Florida Senate texting and driving bill passes another hurdle

SB90 gets through its latest committee; three down, one to go

By Donovan Myrie - Special Projects Producer
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TALLAHASSEE, Fla. - The possibility of Florida lawmakers passing a stronger texting and driving law moved one step closer to reality Tuesday morning when a Senate bill successfully passed through another subcommittee.

SB 90, Use of Wireless Communications Devices While Driving, filed last August by State Sen. Keith Perry (R-Gainesville), was passed by the Appropriations Subcommittee on Transportation, Tourism, and Economic Development by a vote of 8-2. 

“All too often we hear of the tragic stories of families that have been affected by someone who was texting behind the wheel,” Perry said in an email to News 6. “I’m proud of our progress today and proud to sponsor this vital piece of legislation that will make texting and driving a primary offense in the State of Florida and join the many other states who have answered the call for safer roadways.”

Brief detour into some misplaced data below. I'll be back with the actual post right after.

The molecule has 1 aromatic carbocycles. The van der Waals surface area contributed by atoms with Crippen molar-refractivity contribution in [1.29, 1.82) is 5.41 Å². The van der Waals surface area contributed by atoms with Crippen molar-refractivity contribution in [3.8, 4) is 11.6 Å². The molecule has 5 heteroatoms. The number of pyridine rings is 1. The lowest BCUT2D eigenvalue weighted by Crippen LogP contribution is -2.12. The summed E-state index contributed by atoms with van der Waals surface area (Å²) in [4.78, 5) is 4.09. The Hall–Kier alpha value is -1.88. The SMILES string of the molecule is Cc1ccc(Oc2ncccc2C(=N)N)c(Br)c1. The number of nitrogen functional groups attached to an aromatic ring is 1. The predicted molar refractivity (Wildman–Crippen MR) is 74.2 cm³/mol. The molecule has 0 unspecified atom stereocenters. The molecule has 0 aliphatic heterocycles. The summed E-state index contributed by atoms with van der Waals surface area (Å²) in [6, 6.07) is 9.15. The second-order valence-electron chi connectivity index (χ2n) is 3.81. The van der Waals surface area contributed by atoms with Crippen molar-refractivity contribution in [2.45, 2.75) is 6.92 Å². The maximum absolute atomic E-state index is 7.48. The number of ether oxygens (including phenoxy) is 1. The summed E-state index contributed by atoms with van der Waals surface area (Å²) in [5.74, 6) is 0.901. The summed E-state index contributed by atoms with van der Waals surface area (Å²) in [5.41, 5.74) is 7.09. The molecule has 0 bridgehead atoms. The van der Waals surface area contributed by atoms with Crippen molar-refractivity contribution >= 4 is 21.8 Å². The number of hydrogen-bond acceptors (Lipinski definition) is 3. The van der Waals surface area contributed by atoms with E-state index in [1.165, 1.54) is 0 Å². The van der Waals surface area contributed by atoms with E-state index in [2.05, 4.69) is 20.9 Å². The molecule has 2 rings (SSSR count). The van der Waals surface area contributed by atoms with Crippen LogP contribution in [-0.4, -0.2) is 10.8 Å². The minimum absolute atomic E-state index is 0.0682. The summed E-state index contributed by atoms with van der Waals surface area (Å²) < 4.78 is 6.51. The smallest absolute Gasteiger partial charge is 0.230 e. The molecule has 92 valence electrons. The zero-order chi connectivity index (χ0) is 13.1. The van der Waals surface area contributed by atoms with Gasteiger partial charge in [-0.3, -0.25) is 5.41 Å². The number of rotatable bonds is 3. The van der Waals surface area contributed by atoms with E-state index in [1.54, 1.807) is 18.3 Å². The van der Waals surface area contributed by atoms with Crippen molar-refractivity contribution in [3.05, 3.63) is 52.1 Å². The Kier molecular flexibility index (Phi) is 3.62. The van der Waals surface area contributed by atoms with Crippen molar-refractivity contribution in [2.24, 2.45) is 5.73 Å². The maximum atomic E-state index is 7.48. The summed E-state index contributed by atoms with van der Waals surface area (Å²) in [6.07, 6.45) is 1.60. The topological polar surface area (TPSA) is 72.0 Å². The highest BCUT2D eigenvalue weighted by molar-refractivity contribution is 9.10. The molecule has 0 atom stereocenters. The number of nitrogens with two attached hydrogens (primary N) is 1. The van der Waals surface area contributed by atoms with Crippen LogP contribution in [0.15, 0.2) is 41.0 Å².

The bill has made a successful run through two other committees: the Committee on Communications, Energy, and Public Utilities by a vote of 7-1 (10/24/17), and the Committee on Transportation by a vote of 5-0 (1/10/18).

Next, the legislation has just one more committee meeting to get through: a debate in the Committee on Appropriations. If SB 90 passes through that committee, it then goes to the full Legislature for debate and a merger with its House counterpart bill.

On the House side, that counterpart bill, known as HB 33, Texting while Driving, has its next subcommittee meeting this week.

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“Today’s a big win for public safety,” State Rep. Emily Slosberg (D-Boca Raton) said. “We’re looking forward to our committee meeting later this week and a healthy debate as we get closer to making texting and driving a primary offense in Florida.”

Slosberg, along with State Rep. Jackie Toledo (R-Tampa) are co-sponsors of HB 33.

HB 33 is slated to be debated in the Judiciary Committee on Thursday at 9 a.m.. News 6 anchor Matt Austin has been asked to testify at the meeting to talk about his own personal experience when he was involved in a serious crash in 2016 with a motorist who was texting and driving.

Since Austin's crash, News 6 has been pushing for stronger distracted driving laws in Florida through its Driving Change intuitive.

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